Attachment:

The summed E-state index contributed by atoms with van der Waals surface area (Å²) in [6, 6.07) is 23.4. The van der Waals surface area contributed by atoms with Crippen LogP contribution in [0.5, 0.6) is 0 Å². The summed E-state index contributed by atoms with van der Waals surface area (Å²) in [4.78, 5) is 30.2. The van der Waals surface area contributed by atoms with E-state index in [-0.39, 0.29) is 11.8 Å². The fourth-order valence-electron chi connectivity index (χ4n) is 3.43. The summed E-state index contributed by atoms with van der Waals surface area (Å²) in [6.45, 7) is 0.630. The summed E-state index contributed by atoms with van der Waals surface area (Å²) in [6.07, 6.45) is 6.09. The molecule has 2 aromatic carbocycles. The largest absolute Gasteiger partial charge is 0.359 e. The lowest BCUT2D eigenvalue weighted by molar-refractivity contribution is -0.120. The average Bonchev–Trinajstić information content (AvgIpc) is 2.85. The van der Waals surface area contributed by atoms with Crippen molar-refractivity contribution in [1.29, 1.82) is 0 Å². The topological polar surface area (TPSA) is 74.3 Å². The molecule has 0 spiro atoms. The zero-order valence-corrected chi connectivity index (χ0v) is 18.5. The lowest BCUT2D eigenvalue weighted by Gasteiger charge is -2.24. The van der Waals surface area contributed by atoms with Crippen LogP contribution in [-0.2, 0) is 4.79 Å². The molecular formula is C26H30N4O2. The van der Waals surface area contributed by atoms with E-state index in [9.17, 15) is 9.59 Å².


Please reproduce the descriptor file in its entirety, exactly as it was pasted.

The summed E-state index contributed by atoms with van der Waals surface area (Å²) in [6, 6.07) is 23.4. The van der Waals surface area contributed by atoms with Crippen LogP contribution in [0.5, 0.6) is 0 Å². The summed E-state index contributed by atoms with van der Waals surface area (Å²) in [4.78, 5) is 30.2. The van der Waals surface area contributed by atoms with E-state index in [-0.39, 0.29) is 11.8 Å². The fourth-order valence-electron chi connectivity index (χ4n) is 3.43. The summed E-state index contributed by atoms with van der Waals surface area (Å²) in [6.45, 7) is 0.630. The summed E-state index contributed by atoms with van der Waals surface area (Å²) in [6.07, 6.45) is 6.09. The molecule has 2 aromatic carbocycles. The largest absolute Gasteiger partial charge is 0.359 e. The lowest BCUT2D eigenvalue weighted by molar-refractivity contribution is -0.120. The average Bonchev–Trinajstić information content (AvgIpc) is 2.85. The van der Waals surface area contributed by atoms with Crippen molar-refractivity contribution in [1.29, 1.82) is 0 Å². The topological polar surface area (TPSA) is 74.3 Å². The molecule has 0 spiro atoms. The zero-order valence-corrected chi connectivity index (χ0v) is 18.5. The lowest BCUT2D eigenvalue weighted by Gasteiger charge is -2.24. The van der Waals surface area contributed by atoms with Crippen LogP contribution in [-0.2, 0) is 4.79 Å². The molecular formula is C26H30N4O2. The van der Waals surface area contributed by atoms with E-state index in [9.17, 15) is 9.59 Å².